But in both, the deep and immersive worldbuilding building into and through the characters, as seen in Fault Lines is in full effect here. Jennings world once again is a diverse one on all axes, and the tactile and sensory details really bring the experience of living on a spaceship, or visiting an alien planet, home for the reader. This is a space opera universe that really comes alive for the reader, but it is a space opera universe that the characters channel rather than a more impersonal approach. How Bronte feels about various stations as she travels the ship, how Velocity is uncomfortable being on a planet.
Meld that aforementioned worldbuilding with a web of plotting and intrigue, and you have a slowly and steadily building set of narratives that lead to the climactic confrontation as the threats and problems that both Velocity and Bronte face come head to head. The secret sauce of course is the characterization of course. This is a universe where those plot threads, those moving currents that Velocity and Bronte must face, come from human concerns, human problems and human ambitions. While there are organizations and large entities (like the Combines), in the end it's people making those decisions, wielding that power, and ultimately threatening our protagonists and their goals.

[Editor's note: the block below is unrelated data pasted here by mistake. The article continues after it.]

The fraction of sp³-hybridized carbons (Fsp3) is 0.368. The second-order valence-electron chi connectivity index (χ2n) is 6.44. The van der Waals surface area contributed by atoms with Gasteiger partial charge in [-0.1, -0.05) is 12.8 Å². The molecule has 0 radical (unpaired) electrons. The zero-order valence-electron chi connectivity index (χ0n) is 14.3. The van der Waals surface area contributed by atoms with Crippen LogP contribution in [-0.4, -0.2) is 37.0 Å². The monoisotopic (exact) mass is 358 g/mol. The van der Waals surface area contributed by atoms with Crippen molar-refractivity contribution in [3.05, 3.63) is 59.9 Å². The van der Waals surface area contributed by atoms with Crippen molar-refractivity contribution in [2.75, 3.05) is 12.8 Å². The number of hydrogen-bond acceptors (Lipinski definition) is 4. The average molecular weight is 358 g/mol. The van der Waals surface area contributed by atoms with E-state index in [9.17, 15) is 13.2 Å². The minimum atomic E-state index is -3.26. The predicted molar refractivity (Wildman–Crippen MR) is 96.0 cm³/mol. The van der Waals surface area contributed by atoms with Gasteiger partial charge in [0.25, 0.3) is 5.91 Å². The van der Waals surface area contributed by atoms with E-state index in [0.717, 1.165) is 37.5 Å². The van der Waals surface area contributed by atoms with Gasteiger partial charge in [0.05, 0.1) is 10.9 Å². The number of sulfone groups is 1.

While this all makes it sound like a continuation and an extension of the previous novel (no bad thing, mind you), with In the Deep, theme takes a front row seat for a change in the novel. The hardscrabble life Velocity led in the prior novel and the "take anything to survive" gets inverted and highlighted here in full as both Velocity and Bronte come face to face with the politics, sociology and the human costs of labor and the exploitation of labor by others. The novel explores what those seeking profit or advantage will do to those under them to maintain those profits and advantage, up to the use of force. This is all the richer given both Velocity and Bronte's origins with wealth and privilege in the Combines, and that conflict and dichtomy absolutely does get addressed and called out here. In a time and age as I am writing this with the Pandemic, and workers seeking better ways of working and better compensation for same, the message of In the Deep is especially powerful, and relevant.
In sum, Jennings brings all of the talents seen in her previous novel and stories to fruitful flowering:. Intrigue, adventure, worldbuilding, strong character focus and development, all within a diverse and rich space opera universe. In the Deep as a novel evoked for me notes of space opera doing space opera at its best: C.J. Cherryh, Lois M Bujold, Arkady Martine, and Frank Herbert's Dune. Jennings offers character development and worldbuilding in spades to make a fractally complicated and lived-in universe that feels real and lived in.
Baseline Score: 8/10
Bonuses: +1 for a continued committment to a diverse and rich set of characters and universe
+1 for excellent use of theme in this novel, a levelling up of the writer's talents and skill
Penalties: -1 Some switching of point of views could have been handled a bit better
Nerd Coefficient: 8/10
Reference: Jennings, Kelly. In the Deep (Candlemark and Gleam, 2021)
POSTED BY: Paul Weimer. Ubiquitous in Shadow, but I’m just this guy, you know? @princejvstin.